Traffic Signalization, is it considered safety control equip related to life hazard?

Good morning forum,
I work in the traffic signalization industry. My main question today is regarding running low voltage and high voltage through the same conduit for rewire situations (traffic signal intersection rewiring). 725.31 says to classify safety control equipment as class 1 if the failure of the remote-control circuit or equipment introduces a direct fire or Life hazard. I would consider the failure of a traffic light as a life hazard. Am I correct?

Next, after I classify the traffic signal cabinet and other traffic signal parts as class 1, on traffic signal rewire situations, can I run a 24 volts DC low voltage wire in the same conduit as the 120VAC high voltage wire? We actually already do this with special composite cables (that contain many types of cables in one sheath/wrapper). 725.48 (B)(1) indicates that I can.

Thanks so much and I look forward to any replies and/or advice! :)
 

tom baker

First Chief Moderator
Staff member
where does it say in the NEC that traffic signals are covered?

if they are covered, what special requirements does the code stipulate?
If signals are not covered, why did the 2104 NEC add an exemption for traffic signal cable in 250.119 exemption 3?
I wrote an article some years ago for the IMSA on NEC or NESC, as there are often those who say the NEC does not apply. Out here, our standards reference the NEC and we get permits and inspections
Tom B, IMSA Level II TS Tech.
 

tom baker

First Chief Moderator
Staff member
The issue with TS is none of the equipment in the signal cabinet is UL listed, so its difficult to say this is a class 1 or class 2 circuit.

I don't see TS as life safety equipment. The conflict monitor will trip the signal to flash in a mis wire, and if the signal is dark, the MUTCD says treat it as a 4 way stop.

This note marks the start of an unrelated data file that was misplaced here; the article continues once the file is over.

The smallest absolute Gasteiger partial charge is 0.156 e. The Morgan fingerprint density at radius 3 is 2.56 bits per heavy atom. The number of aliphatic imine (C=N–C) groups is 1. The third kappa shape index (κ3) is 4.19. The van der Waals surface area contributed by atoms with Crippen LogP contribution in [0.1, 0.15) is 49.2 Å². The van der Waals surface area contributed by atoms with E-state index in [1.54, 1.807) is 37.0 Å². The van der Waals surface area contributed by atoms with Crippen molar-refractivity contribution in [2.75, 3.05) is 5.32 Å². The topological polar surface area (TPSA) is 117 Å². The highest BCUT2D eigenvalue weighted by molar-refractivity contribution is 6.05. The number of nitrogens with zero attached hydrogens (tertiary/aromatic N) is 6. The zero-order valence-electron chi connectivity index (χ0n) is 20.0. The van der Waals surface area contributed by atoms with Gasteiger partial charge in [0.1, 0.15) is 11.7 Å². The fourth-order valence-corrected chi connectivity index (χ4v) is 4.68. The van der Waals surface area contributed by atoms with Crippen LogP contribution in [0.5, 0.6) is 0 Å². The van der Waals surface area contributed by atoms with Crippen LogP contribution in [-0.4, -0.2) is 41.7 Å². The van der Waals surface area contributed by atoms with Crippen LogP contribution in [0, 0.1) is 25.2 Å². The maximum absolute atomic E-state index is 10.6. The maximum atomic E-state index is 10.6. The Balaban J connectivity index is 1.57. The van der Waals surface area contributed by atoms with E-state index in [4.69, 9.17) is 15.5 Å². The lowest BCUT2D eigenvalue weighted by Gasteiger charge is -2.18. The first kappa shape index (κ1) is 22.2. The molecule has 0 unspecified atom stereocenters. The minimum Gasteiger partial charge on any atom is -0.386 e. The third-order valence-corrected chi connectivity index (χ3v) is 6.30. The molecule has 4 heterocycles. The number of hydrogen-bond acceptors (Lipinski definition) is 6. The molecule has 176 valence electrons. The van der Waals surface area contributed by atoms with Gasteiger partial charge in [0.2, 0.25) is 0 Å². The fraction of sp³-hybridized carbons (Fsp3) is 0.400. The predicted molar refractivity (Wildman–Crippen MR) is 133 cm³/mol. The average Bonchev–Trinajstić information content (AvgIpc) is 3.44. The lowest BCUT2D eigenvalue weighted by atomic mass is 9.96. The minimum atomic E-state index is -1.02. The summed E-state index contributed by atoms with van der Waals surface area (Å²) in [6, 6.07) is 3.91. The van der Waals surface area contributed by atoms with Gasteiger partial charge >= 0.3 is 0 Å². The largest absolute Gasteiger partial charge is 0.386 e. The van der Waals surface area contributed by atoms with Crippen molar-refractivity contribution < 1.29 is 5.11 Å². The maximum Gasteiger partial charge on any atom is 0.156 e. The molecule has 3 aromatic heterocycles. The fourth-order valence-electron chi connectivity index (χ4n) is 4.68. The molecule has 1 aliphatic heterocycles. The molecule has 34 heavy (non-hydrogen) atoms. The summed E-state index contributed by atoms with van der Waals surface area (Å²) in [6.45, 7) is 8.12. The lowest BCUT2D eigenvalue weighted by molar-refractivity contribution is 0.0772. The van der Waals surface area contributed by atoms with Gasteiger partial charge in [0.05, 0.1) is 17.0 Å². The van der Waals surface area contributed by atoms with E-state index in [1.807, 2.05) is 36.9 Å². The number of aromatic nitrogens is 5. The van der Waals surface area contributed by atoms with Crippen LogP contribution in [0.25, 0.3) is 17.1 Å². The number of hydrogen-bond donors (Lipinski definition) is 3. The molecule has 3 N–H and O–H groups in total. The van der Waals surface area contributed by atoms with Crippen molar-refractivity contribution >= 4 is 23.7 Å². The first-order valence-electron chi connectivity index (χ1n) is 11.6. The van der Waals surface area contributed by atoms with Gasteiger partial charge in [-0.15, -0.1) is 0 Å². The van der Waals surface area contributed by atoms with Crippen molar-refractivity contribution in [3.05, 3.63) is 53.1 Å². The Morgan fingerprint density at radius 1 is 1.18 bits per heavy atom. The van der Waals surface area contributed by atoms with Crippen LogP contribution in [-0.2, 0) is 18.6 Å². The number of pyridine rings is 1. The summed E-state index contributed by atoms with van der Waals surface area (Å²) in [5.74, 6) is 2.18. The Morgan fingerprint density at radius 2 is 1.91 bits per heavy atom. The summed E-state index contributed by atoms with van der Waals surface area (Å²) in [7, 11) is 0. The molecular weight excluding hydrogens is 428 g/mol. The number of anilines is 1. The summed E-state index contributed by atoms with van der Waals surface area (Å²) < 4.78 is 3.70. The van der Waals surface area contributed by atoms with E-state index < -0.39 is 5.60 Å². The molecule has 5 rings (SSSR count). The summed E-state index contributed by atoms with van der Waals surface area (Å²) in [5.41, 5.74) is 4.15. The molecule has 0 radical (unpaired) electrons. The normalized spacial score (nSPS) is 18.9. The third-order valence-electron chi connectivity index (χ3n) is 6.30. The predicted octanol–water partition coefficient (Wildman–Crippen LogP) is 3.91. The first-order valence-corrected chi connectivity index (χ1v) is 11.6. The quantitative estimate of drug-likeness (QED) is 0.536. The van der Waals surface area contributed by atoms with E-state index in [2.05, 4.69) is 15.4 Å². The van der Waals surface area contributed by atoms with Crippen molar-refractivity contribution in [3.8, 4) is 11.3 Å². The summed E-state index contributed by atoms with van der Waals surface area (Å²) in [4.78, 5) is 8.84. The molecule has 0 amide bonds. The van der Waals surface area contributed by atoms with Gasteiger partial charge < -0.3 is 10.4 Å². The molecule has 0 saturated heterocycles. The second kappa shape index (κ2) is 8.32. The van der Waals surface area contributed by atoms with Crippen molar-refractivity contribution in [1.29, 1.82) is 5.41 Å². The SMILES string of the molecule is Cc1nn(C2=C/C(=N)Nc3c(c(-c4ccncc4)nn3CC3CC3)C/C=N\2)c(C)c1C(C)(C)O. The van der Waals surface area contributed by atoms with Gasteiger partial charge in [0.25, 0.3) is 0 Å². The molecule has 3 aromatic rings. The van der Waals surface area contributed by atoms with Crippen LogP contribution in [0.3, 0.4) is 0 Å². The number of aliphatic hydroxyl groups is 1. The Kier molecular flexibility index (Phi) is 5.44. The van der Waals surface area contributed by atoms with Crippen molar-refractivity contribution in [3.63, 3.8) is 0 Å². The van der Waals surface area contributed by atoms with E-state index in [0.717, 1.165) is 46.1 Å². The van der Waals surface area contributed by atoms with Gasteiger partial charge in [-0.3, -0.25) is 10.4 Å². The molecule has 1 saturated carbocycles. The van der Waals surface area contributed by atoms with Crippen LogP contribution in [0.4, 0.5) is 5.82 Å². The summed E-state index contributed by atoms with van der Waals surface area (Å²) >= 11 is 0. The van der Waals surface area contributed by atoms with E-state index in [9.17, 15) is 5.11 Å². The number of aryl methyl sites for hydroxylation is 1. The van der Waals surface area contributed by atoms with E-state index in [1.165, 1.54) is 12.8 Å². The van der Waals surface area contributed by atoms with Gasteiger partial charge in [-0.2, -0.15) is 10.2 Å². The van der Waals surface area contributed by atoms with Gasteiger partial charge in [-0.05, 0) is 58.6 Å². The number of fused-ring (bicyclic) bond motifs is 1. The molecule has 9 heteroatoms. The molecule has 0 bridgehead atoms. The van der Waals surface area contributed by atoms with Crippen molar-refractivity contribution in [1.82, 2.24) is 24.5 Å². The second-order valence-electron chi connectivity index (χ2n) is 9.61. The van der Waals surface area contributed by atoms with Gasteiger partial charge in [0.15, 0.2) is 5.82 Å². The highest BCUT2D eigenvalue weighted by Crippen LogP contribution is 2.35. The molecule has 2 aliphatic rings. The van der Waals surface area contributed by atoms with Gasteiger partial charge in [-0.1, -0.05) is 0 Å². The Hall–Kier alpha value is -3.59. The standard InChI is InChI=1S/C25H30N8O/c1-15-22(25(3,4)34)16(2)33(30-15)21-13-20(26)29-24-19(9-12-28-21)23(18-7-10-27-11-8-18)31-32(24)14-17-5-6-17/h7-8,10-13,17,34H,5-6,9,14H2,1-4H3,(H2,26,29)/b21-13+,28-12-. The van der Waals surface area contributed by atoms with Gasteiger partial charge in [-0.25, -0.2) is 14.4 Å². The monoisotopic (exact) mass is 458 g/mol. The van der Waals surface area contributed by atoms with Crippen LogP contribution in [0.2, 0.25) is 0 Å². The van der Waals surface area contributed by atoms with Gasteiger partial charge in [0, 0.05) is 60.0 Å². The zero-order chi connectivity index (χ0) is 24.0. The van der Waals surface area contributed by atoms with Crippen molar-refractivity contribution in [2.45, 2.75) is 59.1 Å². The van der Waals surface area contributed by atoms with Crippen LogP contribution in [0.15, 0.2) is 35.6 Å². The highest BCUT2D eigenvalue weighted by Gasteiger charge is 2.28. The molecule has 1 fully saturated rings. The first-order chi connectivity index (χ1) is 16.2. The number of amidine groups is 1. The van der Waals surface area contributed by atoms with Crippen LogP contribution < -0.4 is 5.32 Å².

In Washington we have state rule that allows mixing limited energy and power circuits (low voltage and high voltage are not definable terms)

Most signal folks don't worry about mixing circuits.....
 

petersonra

Senior Member
Location
Northern illinois
Occupation
engineer
If signals are not covered, why did the 2104 NEC add an exemption for traffic signal cable in 250.119 exemption 3?
I wrote an article some years ago for the IMSA on NEC or NESC, as there are often those who say the NEC does not apply. Out here, our standards reference the NEC and we get permits and inspections
Tom B, IMSA Level II TS Tech.
Which one of these 4 locations would include traffic signals?

90.2 Scope.
(A) Covered. This Code covers the installation of electrical
conductors, equipment, and raceways; signaling and communications
conductors, equipment, and raceways; and optical
fiber cables and raceways for the following:
(1) Public and private premises, including buildings, structures,
mobile homes, recreational vehicles, and floating
buildings
(2) Yards, lots, parking lots, carnivals, and industrial substations
(3) Installations of conductors and equipment that connect
to the supply of electricity
(4) Installations used by the electric utility, such as office
buildings, warehouses, garages, machine shops, and
recreational buildings, that are not an integral part of a
generating plant, substation, or control center.
ETA: I think there are places covered in the 4 locations above that might have traffic signals that would be covered, but normal traffic signals on public roads, no.
 
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The issue with TS is none of the equipment in the signal cabinet is UL listed, so its difficult to say this is a class 1 or class 2 circuit.

I don't see TS as life safety equipment. The conflict monitor will trip the signal to flash in a mis wire, and if the signal is dark, the MUTCD says treat it as a 4 way stop.

In Washington we have state rule that allows mixing limited energy and power circuits (low voltage and high voltage are not definable terms)

Most signal folks don't worry about mixing circuits.....
Thanks for the reply Tom,
My boss and I sat down and read your response. We agree you. Just a few months ago, for Pedestrian buttons and the pedestrian signals, we were allowed to mix 24VDC and 120VAC in the cable using one conduit. This is now changing to where 2 separate conduit will have to be used to run the 24VDC and the 120VAC separate (with separate pull boxes also). Also, there are many times on traffic signal rewires etc, that mixing LV and HV are allowed by the EOR or the CEI in charge of the job. In my case, the CEI, P.E. Engineer decided to make it a point that no mixing was allowed. No mixing allowed on a traffic signal rewire could mean huge costs. So, I think the CEI P.E. is rethinking his position. Thanks again!
 

Cavie

Senior Member
Location
SW Florida
Traffic control cabinets are not covered by the NEC in Fl. The services feeding the signals are inspected by the local AHJ but that's where it stops. Control cabinets are inspected by Certified Traffic Control Inspectors. Most roadway lighting and signal work is governed and designed by engineers that go well overboard as related to the NEC. There is are Unified Traffic Control Standards adopted by each state
 

tom baker

First Chief Moderator
Staff member